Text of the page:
ST. PAUL, Minn. — Who said Tyler Arnason’s slap shot couldn’t tear through twine?
St. Cloud State’s WCHA Final Five semifinal game against Minnesota on Friday, the battle for a first-round bye in the NCAA tournament, wasn’t the contest most expected. And no one could have expected the kind of goal that put it away for the Huskies.
That’s because no one on the ice really saw it.
Arnason’s shorthanded slap shot off a drop pass, on first glance, appeared to harmlessly go wide. Arnason thought he saw the net ripple, but he didn’t make a big deal of it.
Upon further review, it tore through the bottom of the net. It gave the Huskies a 3-0 lead midway through the second period, and they held that advantage in front of the largest crowd to see a WCHA playoff championship game, 18,409 at the Xcel Energy Center.
“I’m going to be that old guy telling my grandkids that I broke the net once,” Arnason said.
After a lengthy video review, initiated by review judge Greg Shepherd, the goal counted. It probably was actually a skate that put the hole in the net, but, hey, when you have a good story, run with it.
“I thought it was a little wierd because at that angle, it would have been impossible to hit that side of the net and not go in,” Arnason said. “I looked at the angle that I shot it from and figured it out because I go to college.”
Arnason added assists on St. Cloud’s first two goals for a three-point night, and the Huskies (30-8-1) reached the 30-win plateau for the first time in program history.
Scott Meyer made 23 saves for the shutout as the Huskies advanced to face North Dakota in the Final Five championship game on Saturday night. Minnesota (27-11-2) will play Colorado College in the consolation game.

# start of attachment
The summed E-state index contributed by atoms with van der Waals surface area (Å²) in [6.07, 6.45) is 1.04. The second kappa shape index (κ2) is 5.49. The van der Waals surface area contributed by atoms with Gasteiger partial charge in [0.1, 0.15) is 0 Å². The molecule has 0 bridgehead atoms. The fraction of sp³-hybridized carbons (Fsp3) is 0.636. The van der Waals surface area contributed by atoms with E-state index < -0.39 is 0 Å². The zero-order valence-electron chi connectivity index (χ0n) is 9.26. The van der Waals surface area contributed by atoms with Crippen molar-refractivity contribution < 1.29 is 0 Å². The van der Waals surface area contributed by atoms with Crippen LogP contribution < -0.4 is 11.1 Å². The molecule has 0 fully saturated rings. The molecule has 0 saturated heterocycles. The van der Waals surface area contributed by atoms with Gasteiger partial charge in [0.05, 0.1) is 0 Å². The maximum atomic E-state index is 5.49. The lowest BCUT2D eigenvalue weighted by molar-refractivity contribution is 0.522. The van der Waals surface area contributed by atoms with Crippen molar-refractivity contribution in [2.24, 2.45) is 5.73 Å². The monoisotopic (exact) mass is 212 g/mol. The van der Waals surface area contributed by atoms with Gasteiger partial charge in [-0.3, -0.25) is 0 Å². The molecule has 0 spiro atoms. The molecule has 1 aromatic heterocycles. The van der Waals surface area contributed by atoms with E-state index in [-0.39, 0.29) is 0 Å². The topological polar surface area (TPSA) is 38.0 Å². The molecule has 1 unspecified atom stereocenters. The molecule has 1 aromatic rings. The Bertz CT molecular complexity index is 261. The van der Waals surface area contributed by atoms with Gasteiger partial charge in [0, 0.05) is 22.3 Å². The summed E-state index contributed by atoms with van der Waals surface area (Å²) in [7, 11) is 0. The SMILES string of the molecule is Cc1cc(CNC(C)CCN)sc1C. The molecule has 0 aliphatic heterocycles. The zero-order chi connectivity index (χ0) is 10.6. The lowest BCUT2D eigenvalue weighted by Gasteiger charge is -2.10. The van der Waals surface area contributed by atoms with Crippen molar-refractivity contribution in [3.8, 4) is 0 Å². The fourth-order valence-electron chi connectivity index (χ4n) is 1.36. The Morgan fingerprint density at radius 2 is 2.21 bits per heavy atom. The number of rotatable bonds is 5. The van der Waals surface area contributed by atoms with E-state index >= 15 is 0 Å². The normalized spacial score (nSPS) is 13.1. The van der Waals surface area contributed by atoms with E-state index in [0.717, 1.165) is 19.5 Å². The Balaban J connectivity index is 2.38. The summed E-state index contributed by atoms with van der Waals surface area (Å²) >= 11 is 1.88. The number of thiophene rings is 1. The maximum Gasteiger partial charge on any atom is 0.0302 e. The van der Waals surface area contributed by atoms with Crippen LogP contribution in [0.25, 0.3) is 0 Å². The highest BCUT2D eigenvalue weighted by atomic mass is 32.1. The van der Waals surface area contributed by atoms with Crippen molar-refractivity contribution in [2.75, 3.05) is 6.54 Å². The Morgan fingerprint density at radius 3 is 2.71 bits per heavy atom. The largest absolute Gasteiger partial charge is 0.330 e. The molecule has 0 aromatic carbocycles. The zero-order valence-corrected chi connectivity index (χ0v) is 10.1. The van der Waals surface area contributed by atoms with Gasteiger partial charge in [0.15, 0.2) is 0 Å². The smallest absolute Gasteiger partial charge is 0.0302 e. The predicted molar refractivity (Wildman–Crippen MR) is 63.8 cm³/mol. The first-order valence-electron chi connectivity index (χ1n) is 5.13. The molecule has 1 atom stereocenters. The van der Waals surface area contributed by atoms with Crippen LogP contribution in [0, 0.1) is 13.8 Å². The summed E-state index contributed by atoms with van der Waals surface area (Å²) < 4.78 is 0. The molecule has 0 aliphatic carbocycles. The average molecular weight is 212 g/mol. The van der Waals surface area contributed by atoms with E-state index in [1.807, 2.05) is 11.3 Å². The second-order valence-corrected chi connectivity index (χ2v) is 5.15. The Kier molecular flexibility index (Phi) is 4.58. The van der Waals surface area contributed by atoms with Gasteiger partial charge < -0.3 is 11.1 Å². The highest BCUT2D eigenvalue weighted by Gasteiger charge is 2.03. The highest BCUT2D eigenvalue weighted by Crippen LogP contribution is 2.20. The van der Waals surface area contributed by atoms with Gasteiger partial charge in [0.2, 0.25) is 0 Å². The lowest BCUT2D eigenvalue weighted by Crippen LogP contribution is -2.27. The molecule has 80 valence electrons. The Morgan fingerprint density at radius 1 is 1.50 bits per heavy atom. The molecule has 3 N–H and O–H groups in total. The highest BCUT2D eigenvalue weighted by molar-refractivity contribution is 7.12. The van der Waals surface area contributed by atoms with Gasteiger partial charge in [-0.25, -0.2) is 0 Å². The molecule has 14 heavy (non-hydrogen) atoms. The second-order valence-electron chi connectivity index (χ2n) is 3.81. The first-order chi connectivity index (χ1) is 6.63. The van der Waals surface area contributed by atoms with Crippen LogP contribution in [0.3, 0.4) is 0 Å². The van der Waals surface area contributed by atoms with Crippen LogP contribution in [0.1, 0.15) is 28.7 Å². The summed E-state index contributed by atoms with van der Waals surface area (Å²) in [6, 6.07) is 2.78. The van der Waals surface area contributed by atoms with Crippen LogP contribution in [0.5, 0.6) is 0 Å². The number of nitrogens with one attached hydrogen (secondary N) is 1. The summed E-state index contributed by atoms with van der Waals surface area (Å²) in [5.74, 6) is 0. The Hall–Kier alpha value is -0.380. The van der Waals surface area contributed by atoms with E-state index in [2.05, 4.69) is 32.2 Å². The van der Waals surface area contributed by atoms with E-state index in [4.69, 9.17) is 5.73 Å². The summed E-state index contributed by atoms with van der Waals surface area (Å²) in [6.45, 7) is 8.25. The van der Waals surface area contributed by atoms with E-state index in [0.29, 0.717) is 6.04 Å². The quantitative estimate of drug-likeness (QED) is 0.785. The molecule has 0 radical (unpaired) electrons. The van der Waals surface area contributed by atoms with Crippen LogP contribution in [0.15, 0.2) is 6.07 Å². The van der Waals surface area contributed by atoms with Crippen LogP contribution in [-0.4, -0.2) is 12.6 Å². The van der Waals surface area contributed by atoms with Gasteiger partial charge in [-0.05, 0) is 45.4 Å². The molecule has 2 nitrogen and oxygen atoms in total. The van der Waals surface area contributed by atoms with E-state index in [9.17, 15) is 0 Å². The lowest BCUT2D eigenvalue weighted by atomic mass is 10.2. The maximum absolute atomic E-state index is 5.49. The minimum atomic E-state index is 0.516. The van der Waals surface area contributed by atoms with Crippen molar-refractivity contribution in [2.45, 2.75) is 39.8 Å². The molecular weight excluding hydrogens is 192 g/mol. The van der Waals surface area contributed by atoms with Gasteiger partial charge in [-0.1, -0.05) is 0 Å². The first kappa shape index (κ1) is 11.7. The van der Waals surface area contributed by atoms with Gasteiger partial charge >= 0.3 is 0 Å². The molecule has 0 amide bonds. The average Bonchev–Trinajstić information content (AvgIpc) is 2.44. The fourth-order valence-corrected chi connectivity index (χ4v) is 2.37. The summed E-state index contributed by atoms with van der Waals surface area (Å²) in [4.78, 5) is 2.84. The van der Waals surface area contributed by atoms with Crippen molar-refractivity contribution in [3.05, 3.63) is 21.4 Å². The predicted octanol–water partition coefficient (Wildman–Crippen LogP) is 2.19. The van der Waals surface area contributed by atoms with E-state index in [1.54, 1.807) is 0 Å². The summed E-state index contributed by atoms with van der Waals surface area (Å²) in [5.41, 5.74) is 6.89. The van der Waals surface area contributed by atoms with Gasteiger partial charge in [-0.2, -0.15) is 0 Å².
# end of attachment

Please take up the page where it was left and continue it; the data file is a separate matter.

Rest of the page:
Between the time the puck ripped through the net and play next stopped for a Minnesota penalty, 70 seconds elapsed and the Gophers’ power play expired. The clock was set back to read 10:14 and St. Cloud’s Jeff Finger was sent back to the penalty box to serve the rest of his penalty.
It was an odd twist to the game that most expected to determine the last team to receive a first-round bye. In reality, the game was much like the last two times the Gophers and Huskies played in the regular season:
St. Cloud State dominated.
“We did a good job of playing with a lead,” St. Cloud coach Craig Dahl said, “and not giving them much of a sniff.”
The Huskies had a quicker jump to the puck. They blocked almost every chance the Gophers had. And when they first took the momentum in the game, they followed up to put the Gophers in a quick 2-0 hole.
The goals, coming on St. Cloud’s first and second shots of the game, both were of the soft variety on Minnesota goaltender Adam Hauser.
St. Cloud State’s Chris Purslow started things 5 minutes, 7 seconds into the first period, firing a wrist shot from the right faceoff dot past Hauser and into the lower left part of the net.
Just 40 seconds later, Nate DiCasmirro’s wrister from roughly the same spot on the ice hit Hauser in the pads but snuck through for a 2-0 lead.
“Once we scored, I felt like we were in our groove,” Meyer said.
Meyer should be one to talk. From that point, the game became the Scott Meyer show.
The Huskies’ senior goaltender made a number of quality saves to protect the lead, although his defensemen helped him out a number of times with blocks.
“You have to give them credit for that; that’s smart by them,” Minnesota winger Johnny Pohl said.
Even when the shots got to Meyer, he made it look easy.
He stopped Minnesota senior Aaron Miskovich on a breakaway by snapping his pads closed at the last second. He kicked out a Nick Anthony shot from the slot with a nice reflex save.
“He’s the best goalie in the league,” Pohl said,” and he showed why.”
Said Minnesota coach Don Lucia: “The way Meyer’s playing, they can win it all.”
But he got a little lucky, too.
Moving in from the right side on a power play, Minnesota captain Erik Westrum deked Meyer to the ice and got the puck past the goaltender. But, in another sign of the night for the Gophers, he shot the puck wide left.
“I knew I was in trouble there,” Meyer said. “It was a pretty fortunate break on my part.”
The trouble, instead, turned to the Gophers’ power play. It finished the game 0-for-9.
“I’ve always said that the best penalty killer on your team is your goaltender,” Lucia said. “We had chances and they didn’t go in.”
The St. Cloud State players said they’re looking more at the NCAA tournament, in which they will probably be a second seed, instead of the Final Five.
But the Huskies have never won a WCHA title — regular season or playoffs. Dahl said this is their chance.
“Someone stood up after the game and said, ‘We got the No. 2 seed and that’s a bye, and that’s great, but as long as we’re going there, let’s get the darn trophy,’ ” Dahl said.